Another excuse is providers saying they received the vaccination once, and they subsequently contracted the flu. In a randomized trial of influenza vaccine among healthcare providers, 13% of placebo recipients subsequently had reported an influenza infection due to the flu vaccine. Moreover, most everyone knows that if you receive any vaccine, there is a good likelihood of having 24 hours of fever and achiness.
One way to increase the compliance among your staff in receiving the influenza vaccine is showing them the study by Saxen H, et al who demonstrated that the vaccine decreased absence from work by 28%. Perhaps, they don’t want to waste their precious vacation time on feeling ill. A simple literature search will identify a multitude of studies showing decreased absence from work or school with influenza vaccination.
Over the past few years, there has been much to do regarding the low efficacy of the vaccine in preventing ILI (influenza like illness). This is not a new finding, yearly for decades the effectiveness has been between 40-80%. It has very little to do with matching the strain in the vaccine which is almost always accurate. The beauty of the influenza vaccine is not in preventing illness, however the magic lies in preventing hospitalization and death, especially in the elderly and the very young or frail. Looking beyond oneself, to others, lies the true reason to obtain an influenza vaccination every year, whether it be to protect your grandmother or your patient. Regardless of whom it protects, get yours today!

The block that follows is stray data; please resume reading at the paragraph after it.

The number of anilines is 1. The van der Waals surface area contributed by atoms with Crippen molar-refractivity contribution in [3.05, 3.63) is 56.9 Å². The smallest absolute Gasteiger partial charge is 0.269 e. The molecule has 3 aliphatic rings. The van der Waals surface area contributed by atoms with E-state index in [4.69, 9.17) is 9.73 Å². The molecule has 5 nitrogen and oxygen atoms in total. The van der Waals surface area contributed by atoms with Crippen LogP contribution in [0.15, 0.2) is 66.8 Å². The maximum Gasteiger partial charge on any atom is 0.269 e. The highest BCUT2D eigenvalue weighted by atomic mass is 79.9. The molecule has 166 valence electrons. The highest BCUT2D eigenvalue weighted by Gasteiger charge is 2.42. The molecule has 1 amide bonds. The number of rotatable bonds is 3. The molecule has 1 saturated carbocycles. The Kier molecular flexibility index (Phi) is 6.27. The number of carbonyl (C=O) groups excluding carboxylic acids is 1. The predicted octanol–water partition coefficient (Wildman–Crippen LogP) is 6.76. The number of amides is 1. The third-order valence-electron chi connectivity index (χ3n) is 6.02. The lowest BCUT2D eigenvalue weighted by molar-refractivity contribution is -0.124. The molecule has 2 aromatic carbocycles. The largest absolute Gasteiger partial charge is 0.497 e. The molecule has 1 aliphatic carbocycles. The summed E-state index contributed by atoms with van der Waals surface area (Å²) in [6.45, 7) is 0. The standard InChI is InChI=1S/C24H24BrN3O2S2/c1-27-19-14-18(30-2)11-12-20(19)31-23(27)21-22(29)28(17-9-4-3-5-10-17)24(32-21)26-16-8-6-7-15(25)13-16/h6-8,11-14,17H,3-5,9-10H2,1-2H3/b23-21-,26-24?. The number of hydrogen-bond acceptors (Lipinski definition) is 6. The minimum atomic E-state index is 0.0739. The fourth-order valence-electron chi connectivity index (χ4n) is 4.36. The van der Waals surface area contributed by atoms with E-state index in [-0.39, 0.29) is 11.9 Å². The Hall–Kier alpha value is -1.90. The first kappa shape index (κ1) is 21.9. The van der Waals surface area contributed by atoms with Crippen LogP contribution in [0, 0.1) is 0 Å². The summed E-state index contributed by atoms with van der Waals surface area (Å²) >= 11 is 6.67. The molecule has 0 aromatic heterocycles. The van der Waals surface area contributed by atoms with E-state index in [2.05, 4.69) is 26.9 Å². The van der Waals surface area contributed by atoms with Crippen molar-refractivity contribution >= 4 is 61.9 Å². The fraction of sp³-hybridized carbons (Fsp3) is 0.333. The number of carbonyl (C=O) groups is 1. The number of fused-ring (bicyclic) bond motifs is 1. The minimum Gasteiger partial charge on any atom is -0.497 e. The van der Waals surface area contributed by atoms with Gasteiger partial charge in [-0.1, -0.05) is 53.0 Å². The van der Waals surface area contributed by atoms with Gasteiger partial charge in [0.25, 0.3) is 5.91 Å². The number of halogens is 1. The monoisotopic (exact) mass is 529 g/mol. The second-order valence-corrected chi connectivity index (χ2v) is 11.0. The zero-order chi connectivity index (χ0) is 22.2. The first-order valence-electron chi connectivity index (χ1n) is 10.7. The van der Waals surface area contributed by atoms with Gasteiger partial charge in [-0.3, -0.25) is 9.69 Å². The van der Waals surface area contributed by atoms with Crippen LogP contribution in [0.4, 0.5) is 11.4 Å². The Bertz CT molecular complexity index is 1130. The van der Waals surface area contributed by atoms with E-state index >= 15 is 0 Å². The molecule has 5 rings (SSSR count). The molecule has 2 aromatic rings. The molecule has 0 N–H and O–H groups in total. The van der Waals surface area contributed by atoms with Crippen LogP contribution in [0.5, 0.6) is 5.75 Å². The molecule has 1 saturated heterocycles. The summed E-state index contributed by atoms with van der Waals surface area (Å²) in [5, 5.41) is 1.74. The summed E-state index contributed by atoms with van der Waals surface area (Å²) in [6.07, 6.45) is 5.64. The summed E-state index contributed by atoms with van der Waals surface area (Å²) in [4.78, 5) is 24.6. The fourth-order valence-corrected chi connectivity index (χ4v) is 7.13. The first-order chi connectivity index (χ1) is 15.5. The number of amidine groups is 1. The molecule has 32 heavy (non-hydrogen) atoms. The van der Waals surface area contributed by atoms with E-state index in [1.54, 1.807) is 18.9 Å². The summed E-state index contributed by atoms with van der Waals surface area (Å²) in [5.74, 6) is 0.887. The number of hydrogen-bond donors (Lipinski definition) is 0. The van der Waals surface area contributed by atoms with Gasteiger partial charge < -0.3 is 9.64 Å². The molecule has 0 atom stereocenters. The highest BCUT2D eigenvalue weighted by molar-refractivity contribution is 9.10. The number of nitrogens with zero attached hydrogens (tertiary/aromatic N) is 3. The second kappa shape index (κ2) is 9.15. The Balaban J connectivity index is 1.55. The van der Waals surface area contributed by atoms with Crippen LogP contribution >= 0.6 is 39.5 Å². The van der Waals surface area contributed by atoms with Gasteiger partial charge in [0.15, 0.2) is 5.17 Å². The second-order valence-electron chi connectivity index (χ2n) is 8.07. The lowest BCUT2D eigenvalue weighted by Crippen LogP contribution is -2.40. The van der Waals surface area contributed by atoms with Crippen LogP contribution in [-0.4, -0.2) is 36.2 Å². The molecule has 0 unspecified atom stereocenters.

We are only a few years away from a universal influenza vaccine, one which protects from all strains of the flu and reportedly will be more effective than the standard deactivated vaccine. Until then, if you continue to get the present vaccine, your patients will thank you…. from home.
Influenza Vaccination of Health Care Workers in Long-Term-Care Hospitals Reduces the Mortality of Elderly Patients. The Journal of Infectious Diseases 1997; 175:1-6.
Gross PA, Hermogenes AW, Sacks HS, Lau J, Levandoeski RA The efficacy of influenza vaccine in elderly persons: a meta-analysis and review of the literature. Ann Intern Med. 1995; 123: 518-527.
William F Carman, PhD, Alexander G Elder, MPH, Lesley A Wallace, PhD, Karen McAulay, BSc, Andrew Walker, PhD, Gordon D Murray, PhD, et al. Effects of influenza vaccination of health-care workers on mortality of elderly people in long-term care: a randomised controlled trial. VOLUME 355, ISSUE 9198, P93-97, JANUARY 08, 2000.
Talbot, TR, et al Revised SHEA Position Paper: Influenza Vaccination of Healthcare Personnel. Infect Control Hosp Epidemiol 2010; 31(10):987-995.